Sunday, June 10, 2012


GORP (Joseph Ruben, 1980)

Gorp, better known as trail mix, contains a little bit of everything to provide an energy boost and maintain it.  The raunchy camp comedy GORP, the last film released by American International Pictures, features almost all of the ingredients in Samuel Z. Arkoff’s formula but is empty in cinematic nutritional value.

GORP transplants ANIMAL HOUSE to a Jewish summer camp that seems incredibly overstaffed, especially with penny-pinching Wallman (David Huddleston) overseeing its operation.  He’s hired enough college men as waiters to the pre-teen campers that he could staff a major city hotel’s ballroom.  Perhaps that’s why he’s constantly seeking ways to reclaim their wages through fines.

The guys have no responsibilities beyond hustling food to the kids at designated mealtimes, so there’s plenty of trouble for them to find at Camp Oskemo.  The senior waiters, who have the advantage of having the military-obsessed and heavily stockpiled Mad Grossman (Dennis Quaid) on their side, plot full-scale battle against the junior waiters.  They gamble with the eccentric kitchen staff, occasionally wander into town to hang out at a biker gang’s bar, and pull pranks on Wallman.

The coeds, who serve as Counselors-in-Training, are the biggest distractions of all. Kavell (Michael Lembeck) and Bergman (Philip Casnoff) compete to be the first to get with the virtuous Vicki (Lisa Shure).  Not that it deters them, but she rejects their advances as definitively as possible.  They also mix it up with the sexually adventurous Evie (Fran Drescher), who may be more than they can handle.  In one of her first movie appearances, Rosanna Arquette shows up as a wealthy girl who angers her parents by falling for a Puerto Rican boy.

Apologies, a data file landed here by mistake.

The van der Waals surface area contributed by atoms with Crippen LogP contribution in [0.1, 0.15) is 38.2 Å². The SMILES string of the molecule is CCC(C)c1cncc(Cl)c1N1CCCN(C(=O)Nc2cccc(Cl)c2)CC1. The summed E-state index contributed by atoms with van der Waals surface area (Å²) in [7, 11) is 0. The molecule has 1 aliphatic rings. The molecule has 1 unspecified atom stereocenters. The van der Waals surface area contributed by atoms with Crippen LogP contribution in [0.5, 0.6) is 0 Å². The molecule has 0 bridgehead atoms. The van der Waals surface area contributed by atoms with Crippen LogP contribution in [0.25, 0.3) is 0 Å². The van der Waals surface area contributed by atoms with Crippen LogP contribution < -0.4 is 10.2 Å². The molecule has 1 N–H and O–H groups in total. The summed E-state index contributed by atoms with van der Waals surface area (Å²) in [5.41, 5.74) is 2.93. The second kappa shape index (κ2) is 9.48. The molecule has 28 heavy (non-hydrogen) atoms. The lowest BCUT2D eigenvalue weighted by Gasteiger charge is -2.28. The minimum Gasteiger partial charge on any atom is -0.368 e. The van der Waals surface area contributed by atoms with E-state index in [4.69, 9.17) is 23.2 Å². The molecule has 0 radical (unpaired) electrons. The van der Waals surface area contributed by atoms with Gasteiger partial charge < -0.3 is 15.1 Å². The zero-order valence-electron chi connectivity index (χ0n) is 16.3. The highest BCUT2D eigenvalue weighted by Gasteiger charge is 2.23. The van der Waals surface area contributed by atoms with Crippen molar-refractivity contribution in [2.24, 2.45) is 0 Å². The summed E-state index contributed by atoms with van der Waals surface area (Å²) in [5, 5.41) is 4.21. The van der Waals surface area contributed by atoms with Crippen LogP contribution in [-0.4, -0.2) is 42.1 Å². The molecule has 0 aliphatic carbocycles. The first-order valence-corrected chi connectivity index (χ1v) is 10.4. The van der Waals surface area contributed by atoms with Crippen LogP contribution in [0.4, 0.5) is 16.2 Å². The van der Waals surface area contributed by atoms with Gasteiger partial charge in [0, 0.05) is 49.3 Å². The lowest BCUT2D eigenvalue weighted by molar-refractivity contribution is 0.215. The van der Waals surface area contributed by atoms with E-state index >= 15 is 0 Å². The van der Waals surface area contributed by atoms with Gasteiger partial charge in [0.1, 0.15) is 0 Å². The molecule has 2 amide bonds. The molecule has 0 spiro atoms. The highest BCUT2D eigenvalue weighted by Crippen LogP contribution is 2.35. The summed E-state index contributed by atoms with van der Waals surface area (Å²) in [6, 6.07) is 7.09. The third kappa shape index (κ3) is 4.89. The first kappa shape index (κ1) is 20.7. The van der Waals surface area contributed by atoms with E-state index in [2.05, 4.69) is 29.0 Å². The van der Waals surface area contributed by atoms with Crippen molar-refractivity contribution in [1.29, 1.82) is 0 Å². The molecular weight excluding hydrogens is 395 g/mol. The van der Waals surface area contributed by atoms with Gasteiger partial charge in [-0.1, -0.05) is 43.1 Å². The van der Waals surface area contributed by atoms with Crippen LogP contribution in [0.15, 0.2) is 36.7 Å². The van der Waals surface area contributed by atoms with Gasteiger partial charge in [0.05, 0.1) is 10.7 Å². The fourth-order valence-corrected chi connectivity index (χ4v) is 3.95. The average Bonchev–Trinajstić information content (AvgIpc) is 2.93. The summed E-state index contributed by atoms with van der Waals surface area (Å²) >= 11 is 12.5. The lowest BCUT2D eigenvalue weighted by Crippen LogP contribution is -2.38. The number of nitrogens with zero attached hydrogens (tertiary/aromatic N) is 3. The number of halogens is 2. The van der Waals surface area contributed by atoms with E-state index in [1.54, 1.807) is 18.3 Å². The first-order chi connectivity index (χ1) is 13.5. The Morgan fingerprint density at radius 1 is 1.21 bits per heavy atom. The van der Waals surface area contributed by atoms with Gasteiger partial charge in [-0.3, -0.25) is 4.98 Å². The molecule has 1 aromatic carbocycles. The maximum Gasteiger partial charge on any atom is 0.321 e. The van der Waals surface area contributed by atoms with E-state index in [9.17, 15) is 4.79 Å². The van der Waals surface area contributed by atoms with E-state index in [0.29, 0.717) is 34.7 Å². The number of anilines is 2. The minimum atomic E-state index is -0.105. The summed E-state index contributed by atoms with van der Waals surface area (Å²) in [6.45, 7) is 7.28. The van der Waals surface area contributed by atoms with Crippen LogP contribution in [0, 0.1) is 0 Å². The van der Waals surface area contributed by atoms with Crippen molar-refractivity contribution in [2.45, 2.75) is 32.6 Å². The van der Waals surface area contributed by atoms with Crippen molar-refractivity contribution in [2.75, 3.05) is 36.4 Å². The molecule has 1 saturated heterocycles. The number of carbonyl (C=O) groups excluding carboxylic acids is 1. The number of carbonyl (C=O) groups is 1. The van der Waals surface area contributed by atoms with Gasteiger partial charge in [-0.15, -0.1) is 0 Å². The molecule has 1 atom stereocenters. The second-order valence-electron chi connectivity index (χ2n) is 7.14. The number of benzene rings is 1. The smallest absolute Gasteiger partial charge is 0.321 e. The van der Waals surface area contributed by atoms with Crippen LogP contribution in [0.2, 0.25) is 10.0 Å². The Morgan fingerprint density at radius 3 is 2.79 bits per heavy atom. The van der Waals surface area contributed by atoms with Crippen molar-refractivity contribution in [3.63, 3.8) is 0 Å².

The characters in GORP want to stick it to each other in a variety of ways, if you catch my drift, but they reserve the most harmful jabs for Huddleston as a proto-Big Lebowski. Whether it’s getting barnyard animals to soil his bedroom or ruining Parents’ Weekend by putting speed in the food and switching out the evening’s entertainment with a black-and-white stag film, the youth never let The Man forget who’s really running the show.

Directed by Joseph Ruben, GORP is technically competent and energetically paced and performed, which is a nice way of saying this is a bad movie whose faults are ordinary. There’s no plot to speak of, just loosely connected scenes of manic shenanigans. The characters never become desirable audience surrogates.  (In an attempt to win a bet with Evie, who’s tasked to seduce the rabbi, Kavell and Bergman attempt to sedate and rape the fat nurse, although the matter is never characterized in such severe terminology.)  Simply put, nothing about GORP is funny, not the swishy chef’s assistant, requisite food fight, or jokes about pimple-popping and masturbation.  Chances are everything seen here has been done better before, even in duds.

Grade: F

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